2015 on the Screen
I’m just going to come out and say it: For a movie called “Back to the Future,” they don’t spend nearly enough time in the future! As a result, we get a very limited look at the 1989 conception of what a home in 2015 might look like.
From what I see, they get some things right and some things wrong.
The natural landscape channel in Marty and Jennifer’s 2015 home reminded me of screensavers you’d see on set-top boxes like Apple TV and Google Chromecast. The filmmakers were also half-right on the split screen/picture-in-picture idea, but I can’t imagine watching so many channels all at once would be a good experience. They were right on the nose about video calls – we frequently use programs like FaceTime and Skype for face-to-face interactions.
The TV was also voice-activated, something cable companies and the Xbox One have brought to living rooms recently.
The programmable lights from the McFly home have current counterparts like the Phillips Hue system, which makes it possible to have your lights on when you come into the house.
I really wish it was possible, but there’s no such thing as a hydrator. In order to re-hydrate our dehydrated foods, we have to use plain old boiling water.
Side note: Predictions about technology in the home aside, it’s a bit amusing that the screenwriters predicted the Cubs would win the World Series. They’re down three games to none against the Mets right now in the National League Championship series, but if they come back and pull it off, I’m definitely writing a movie in which the Lions win the Super Bowl in 2022.
What You Can Do to Make Your House Super Futuristic
Let’s start with the entryway. There are plenty of programmable interior and exterior lighting solutions. Although they‘re very easy to use, they can be somewhat pricey depending on what you want out of the system.
Even though there’s no such thing as the hydrator for rapid food, Amazon has a push-button service where you can ask for new groceries to be delivered. The fresh grocery service is only available in select cities at this point.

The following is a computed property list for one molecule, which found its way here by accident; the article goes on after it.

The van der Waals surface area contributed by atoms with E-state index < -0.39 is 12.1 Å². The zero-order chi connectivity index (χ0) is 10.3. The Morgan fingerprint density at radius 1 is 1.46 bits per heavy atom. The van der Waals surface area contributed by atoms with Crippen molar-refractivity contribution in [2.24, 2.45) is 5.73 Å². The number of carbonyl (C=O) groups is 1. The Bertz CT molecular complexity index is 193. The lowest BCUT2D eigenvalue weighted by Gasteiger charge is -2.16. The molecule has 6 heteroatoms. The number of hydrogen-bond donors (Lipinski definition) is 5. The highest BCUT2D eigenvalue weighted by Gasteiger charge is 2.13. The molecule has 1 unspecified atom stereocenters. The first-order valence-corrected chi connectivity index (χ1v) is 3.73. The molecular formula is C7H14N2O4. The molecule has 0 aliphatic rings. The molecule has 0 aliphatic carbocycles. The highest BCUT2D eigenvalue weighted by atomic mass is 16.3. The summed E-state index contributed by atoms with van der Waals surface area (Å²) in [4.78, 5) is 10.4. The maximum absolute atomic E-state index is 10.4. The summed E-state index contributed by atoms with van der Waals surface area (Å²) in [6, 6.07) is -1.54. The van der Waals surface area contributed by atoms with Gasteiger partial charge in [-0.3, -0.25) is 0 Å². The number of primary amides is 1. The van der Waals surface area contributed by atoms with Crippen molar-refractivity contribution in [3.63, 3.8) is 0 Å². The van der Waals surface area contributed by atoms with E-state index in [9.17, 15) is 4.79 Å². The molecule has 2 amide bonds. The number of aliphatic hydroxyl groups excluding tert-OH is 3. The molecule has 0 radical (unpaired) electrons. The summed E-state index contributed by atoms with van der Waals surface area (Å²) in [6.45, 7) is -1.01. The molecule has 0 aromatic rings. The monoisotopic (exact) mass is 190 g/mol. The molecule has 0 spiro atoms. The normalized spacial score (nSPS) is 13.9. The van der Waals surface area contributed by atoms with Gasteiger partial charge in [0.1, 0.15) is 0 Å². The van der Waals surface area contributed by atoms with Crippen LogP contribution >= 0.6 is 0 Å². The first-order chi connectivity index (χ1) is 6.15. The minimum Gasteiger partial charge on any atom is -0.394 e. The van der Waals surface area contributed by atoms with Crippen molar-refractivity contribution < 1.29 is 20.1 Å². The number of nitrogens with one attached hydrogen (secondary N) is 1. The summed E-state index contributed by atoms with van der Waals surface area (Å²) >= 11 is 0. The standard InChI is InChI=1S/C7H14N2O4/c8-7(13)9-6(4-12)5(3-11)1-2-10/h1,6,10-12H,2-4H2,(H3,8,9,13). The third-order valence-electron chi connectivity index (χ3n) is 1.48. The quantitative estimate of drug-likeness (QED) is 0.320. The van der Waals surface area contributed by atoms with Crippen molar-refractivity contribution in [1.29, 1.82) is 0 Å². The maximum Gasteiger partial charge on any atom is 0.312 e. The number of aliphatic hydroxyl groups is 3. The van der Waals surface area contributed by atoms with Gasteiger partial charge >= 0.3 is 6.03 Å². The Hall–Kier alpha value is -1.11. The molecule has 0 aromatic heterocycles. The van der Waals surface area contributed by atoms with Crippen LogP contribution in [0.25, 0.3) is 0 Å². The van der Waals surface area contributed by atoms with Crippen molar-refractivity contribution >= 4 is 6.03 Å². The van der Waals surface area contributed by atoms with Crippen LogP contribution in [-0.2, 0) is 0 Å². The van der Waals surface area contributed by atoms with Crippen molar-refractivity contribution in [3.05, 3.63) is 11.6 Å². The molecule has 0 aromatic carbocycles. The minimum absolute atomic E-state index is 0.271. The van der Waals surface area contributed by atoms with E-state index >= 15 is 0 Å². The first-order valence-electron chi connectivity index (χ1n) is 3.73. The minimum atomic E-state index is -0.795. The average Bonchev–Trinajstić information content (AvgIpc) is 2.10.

Staying in the kitchen, there are appliances that can do everything from suggesting the way something should be cooked to being turned on using your smartphone. The same remote capability extends beyond the kitchen and applies to your washer and dryer.
Moving to the living room, this is probably the area of the house where we’ve moved forward the most. There are no less than four companies competing in the race to deliver digital media to your TV. Each has its own unique features and pros and cons. There’s plenty of voice activation and smart assistance in this area, so at least in the living room you can have a Jarvis or Hal wait on your every need – except getting the popcorn.
In terms of cleaning, we don’t have anything like Rosie from the Jetsons, but a Roomba will help with vacuuming. There are also robotic lawnmowers, pool cleaners and a window cleaner that at least aspires to be as good as George Jetson’s robot maid. It’s important to note that these are very expensive solutions.
Finally, you can control the temperature in your house with smart thermostats like those from Nest and Honeywell. Unfortunately, there’s nothing that lets my mom keep the house at 50° while keeping my room at a much more comfortable 68°. Whoever gets on that will be able to make a lot of money.
Futuristic appliances are one thing, but what if you want to do some space-age design? Check out this post on modernist homes.
What would you like in your home of the future? Share with other readers in the comments.
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